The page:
NOW Album Review: låpsley

Låpsley, aka Holly Lapsley Fletcher, has been called a prodigy. Indeed, the 19-year-old Brit’s sophisticated voice, emotive songwriting and first-rate production skills belie her young age. Now, her XL debut album confirms that the early praise was warranted.

Comparisons to labelmate Adele have been plentiful. Both elevate the broken-heart ballad in soulful, range-spanning voices, though on standouts Falling Short and Silverlake, Låpsley’s voice is more reminiscent of Amy Winehouse’s weariness. 

However, her experimental soundscapes align best with James Blake, and she’s gifted at doing a lot with very little. Minimalist tracks Painter and Cliff (which is calling out for a dance remix) begin sparsely before morphing into rich layers. Heartless and Tell Me The Truth go to intriguing places when she distorts and downpitches her cotton-thick vocals for an androgynous effect.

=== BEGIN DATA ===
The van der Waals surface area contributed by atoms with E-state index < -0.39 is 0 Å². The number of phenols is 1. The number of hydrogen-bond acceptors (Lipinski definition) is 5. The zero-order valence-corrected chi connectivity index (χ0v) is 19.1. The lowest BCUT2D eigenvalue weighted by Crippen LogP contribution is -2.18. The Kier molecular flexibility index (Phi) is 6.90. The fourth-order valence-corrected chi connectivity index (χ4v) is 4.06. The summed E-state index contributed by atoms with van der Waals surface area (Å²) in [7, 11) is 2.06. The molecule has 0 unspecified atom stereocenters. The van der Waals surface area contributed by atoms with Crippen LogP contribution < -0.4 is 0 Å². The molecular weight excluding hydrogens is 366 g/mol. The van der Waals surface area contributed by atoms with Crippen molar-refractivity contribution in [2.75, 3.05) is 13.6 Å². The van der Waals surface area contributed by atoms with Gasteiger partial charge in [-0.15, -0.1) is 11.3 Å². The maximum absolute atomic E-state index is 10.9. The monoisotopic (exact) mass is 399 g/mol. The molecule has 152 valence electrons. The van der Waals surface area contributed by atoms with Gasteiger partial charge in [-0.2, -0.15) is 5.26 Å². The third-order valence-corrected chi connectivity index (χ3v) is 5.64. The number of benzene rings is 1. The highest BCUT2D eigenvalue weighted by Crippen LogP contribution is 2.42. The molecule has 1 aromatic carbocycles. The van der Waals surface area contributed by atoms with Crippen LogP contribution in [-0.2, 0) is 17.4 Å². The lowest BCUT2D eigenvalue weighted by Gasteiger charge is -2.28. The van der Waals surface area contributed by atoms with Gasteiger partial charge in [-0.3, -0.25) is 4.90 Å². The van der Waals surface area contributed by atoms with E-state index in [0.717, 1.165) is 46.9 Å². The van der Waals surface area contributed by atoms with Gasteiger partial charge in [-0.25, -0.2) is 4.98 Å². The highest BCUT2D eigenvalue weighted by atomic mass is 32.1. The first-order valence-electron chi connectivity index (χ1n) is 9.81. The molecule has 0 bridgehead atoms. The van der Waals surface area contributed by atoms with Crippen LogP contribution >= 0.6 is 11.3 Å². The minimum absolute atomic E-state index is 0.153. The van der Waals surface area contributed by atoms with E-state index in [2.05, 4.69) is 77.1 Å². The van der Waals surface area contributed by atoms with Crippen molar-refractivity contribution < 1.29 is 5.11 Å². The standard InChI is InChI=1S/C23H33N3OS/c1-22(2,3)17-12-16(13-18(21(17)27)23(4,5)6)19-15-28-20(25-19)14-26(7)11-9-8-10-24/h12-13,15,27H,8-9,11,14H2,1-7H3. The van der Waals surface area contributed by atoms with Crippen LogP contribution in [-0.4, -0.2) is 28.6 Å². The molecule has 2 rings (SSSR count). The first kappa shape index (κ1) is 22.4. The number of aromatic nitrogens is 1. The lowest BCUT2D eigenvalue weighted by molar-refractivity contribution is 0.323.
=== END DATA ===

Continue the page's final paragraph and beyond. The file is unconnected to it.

She astutely avoids the obligatory peaks and valleys that many debuts haphazardly throw in to milk emotion, revelling in moody atmosphere. Even upbeat tracks Silverlake and the disco-tinged Operator (He Doesn’t Call Me) still only lift you to a groove-on-the-couch state. Yet the album avoids monotony.

The weakest tracks – the hackneyed anthem Love Is Blind, the dreary Hurt Me – are the most radio-friendly and interrupt the album’s flow. But that’s not a major drawback. In fact, for many new artists, either track would be a high-water mark.

Top track: Tell Me The Truth